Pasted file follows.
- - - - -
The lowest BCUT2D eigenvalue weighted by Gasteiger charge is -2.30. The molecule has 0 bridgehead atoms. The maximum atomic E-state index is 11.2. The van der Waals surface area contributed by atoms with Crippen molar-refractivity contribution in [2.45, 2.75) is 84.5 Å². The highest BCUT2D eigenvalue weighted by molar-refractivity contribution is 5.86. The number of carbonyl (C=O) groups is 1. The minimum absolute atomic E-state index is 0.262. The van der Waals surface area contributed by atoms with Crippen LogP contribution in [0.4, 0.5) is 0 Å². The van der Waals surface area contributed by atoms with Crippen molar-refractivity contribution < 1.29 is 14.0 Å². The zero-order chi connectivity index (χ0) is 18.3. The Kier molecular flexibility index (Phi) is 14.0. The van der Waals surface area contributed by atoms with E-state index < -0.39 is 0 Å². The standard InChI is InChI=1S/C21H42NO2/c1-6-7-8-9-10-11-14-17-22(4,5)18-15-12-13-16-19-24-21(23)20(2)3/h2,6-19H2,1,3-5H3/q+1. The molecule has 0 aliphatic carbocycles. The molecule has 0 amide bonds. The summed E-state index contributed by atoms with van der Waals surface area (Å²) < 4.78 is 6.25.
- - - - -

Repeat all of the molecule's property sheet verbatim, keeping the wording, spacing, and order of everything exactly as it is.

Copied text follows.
The lowest BCUT2D eigenvalue weighted by Gasteiger charge is -2.30. The molecule has 0 bridgehead atoms. The maximum atomic E-state index is 11.2. The van der Waals surface area contributed by atoms with Crippen molar-refractivity contribution in [2.45, 2.75) is 84.5 Å². The highest BCUT2D eigenvalue weighted by molar-refractivity contribution is 5.86. The number of carbonyl (C=O) groups is 1. The minimum absolute atomic E-state index is 0.262. The van der Waals surface area contributed by atoms with Crippen LogP contribution in [0.4, 0.5) is 0 Å². The van der Waals surface area contributed by atoms with Crippen molar-refractivity contribution < 1.29 is 14.0 Å². The zero-order chi connectivity index (χ0) is 18.3. The Kier molecular flexibility index (Phi) is 14.0. The van der Waals surface area contributed by atoms with E-state index < -0.39 is 0 Å². The standard InChI is InChI=1S/C21H42NO2/c1-6-7-8-9-10-11-14-17-22(4,5)18-15-12-13-16-19-24-21(23)20(2)3/h2,6-19H2,1,3-5H3/q+1. The molecule has 0 aliphatic carbocycles. The molecule has 0 amide bonds. The summed E-state index contributed by atoms with van der Waals surface area (Å²) < 4.78 is 6.25.